When the substitute teachers arrived at the Strongsville police station for background checks, striking teachers greeted the “SCABS” with aggressive screaming and taunting. The applicants had to be escorted into the building by police officers.
“Go home, SCAB!”
“Have some integrity!”
“Get an honest job!”
One union member said, “We’re trying to scare them off in hopes that something positive can come out of this.”
Something positive “for the children,” no doubt.
Several white men screamed at a black woman, with one shouting:“Don’t do it, honey; it’s not all about you,” and “Rosa Parks would be ashamed.”
No doubt there is an important history lesson “for the children” in this mob scene.
Strongsville, Ohio, a normally quiet suburb just south of Cleveland, recently became Ground Zero in the public-sector union war. Earlier this month, after months of failed negotiations, teachers voted to strike when the school board submitted their “last best offer” to the Strongsville Education Association (SEA). With the high-stakes Ohio Graduation Test looming the week of March 11th, the 6000-student district hired substitute teachers to fill in during the strike. Not surprisingly, this didn’t go over well with the union teachers, who decided to intimidate and harass anyone who crossed the picket line — “for the children.”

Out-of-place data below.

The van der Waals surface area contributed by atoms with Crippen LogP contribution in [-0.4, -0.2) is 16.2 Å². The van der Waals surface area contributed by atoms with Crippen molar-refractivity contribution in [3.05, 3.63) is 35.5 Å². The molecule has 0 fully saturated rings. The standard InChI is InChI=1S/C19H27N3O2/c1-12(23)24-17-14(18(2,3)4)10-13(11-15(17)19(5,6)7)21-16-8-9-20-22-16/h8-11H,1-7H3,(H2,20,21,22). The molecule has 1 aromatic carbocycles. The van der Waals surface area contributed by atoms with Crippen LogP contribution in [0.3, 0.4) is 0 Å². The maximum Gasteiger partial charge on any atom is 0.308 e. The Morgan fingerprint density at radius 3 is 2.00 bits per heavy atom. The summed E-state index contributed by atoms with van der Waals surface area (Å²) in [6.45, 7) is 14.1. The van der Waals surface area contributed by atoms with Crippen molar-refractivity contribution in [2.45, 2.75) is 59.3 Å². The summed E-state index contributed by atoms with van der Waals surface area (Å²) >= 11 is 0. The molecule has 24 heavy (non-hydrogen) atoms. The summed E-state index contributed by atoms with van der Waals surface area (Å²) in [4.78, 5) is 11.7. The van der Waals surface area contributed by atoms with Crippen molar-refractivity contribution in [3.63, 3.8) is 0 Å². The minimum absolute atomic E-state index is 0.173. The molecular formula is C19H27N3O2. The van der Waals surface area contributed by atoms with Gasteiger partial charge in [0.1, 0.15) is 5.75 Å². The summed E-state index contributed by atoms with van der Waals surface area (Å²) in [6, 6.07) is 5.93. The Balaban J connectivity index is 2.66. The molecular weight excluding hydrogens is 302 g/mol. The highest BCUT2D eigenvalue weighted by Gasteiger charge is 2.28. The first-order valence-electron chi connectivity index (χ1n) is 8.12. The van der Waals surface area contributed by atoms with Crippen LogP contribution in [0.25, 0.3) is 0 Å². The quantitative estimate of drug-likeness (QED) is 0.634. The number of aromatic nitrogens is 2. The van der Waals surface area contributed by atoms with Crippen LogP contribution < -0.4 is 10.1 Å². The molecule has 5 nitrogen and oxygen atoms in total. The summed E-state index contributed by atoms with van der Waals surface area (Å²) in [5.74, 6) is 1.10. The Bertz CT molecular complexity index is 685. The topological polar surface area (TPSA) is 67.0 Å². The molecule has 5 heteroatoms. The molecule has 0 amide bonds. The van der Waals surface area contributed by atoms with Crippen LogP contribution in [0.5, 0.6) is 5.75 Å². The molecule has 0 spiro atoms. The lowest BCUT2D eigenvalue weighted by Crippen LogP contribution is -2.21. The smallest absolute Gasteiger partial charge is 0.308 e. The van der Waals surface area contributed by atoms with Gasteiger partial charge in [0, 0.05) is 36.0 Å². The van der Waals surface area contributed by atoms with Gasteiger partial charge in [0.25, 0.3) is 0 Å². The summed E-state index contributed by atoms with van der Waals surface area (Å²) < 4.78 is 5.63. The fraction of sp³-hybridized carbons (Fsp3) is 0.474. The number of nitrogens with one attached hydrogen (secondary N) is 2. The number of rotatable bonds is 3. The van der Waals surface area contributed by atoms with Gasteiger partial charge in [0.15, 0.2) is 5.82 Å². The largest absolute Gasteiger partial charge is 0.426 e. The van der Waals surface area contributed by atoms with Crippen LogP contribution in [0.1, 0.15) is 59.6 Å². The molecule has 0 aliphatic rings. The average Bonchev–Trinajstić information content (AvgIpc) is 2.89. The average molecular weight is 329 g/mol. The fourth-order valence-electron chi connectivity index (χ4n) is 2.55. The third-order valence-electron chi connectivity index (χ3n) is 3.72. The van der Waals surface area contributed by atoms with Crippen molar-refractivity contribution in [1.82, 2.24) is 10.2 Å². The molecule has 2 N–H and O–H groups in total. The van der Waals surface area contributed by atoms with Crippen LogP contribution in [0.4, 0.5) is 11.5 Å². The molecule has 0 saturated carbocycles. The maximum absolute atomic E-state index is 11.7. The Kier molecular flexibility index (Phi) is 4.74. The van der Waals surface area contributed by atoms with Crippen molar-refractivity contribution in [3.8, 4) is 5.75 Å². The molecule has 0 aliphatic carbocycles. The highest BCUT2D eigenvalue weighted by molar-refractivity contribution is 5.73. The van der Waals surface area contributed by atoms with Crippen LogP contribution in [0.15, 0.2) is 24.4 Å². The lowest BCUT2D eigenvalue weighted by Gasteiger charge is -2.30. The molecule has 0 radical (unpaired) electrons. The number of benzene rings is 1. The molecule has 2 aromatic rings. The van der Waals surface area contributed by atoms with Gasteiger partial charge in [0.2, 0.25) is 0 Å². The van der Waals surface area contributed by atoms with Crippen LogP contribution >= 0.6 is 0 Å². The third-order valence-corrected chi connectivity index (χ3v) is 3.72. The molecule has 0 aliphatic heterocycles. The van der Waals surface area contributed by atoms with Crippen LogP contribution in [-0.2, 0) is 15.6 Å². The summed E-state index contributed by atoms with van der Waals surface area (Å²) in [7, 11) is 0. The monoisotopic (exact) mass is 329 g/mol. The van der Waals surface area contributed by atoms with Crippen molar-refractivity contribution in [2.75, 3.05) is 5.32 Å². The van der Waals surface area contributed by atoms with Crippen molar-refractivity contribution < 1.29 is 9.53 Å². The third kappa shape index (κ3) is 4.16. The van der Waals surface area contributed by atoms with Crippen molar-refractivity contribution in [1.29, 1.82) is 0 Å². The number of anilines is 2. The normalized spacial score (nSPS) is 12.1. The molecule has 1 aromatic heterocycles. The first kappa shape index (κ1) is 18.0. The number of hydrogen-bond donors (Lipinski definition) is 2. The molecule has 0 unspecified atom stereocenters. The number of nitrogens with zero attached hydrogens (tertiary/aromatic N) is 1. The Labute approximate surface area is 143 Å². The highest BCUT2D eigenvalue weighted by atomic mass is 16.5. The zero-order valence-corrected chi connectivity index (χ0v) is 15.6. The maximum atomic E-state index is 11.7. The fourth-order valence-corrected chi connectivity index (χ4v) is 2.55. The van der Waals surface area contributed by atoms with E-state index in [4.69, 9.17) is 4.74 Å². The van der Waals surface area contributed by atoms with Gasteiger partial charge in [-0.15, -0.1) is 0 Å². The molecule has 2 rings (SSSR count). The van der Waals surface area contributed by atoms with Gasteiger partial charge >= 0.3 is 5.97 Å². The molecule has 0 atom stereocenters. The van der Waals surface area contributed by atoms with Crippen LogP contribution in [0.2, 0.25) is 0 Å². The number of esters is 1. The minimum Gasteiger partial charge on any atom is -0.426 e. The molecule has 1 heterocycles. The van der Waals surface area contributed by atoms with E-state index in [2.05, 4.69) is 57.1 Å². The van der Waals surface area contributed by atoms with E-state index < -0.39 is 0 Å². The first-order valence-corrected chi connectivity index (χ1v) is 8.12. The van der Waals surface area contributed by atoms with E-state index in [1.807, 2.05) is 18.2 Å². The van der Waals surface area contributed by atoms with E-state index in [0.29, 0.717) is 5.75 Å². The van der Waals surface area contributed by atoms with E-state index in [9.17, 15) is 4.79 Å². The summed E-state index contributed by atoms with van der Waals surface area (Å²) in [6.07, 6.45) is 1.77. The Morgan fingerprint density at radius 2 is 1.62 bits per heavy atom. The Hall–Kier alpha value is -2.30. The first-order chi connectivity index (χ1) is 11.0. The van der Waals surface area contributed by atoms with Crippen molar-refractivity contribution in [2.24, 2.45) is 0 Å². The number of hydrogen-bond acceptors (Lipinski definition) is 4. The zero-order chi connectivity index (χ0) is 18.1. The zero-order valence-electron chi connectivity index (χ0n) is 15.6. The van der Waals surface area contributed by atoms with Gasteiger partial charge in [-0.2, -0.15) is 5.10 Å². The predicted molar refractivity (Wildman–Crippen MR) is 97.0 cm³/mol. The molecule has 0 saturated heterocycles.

Laura Rowley, a parent with students in the district, described her experience registering to be a substitute teacher:
I can’t put into words how these EDUCATORS behaved in front of the police station. Blocking the entrance, screaming in my face, calling me a b**tch, pounding on the doors of the building, going on and on…every other word was mother f*cker, dumb piece of s**t—I swear I was walking thru [sic] death row. Really it made me sob—I’m embarrassed that these are the people that are teaching my children. We had to have police escorts to leave the building, is this [sic] beyond crazy. Honestly, I am afraid to send my kids to school tomorrow.
She added, “There were subs crying and hyperventilating, thought they were going to call an ambulance.”
One parent who drove by the scene that day told Bob Frantz on WTAM radio, “I heard the most foul language and I thought my car was going to be mobbed.”
Was that really “for the children”?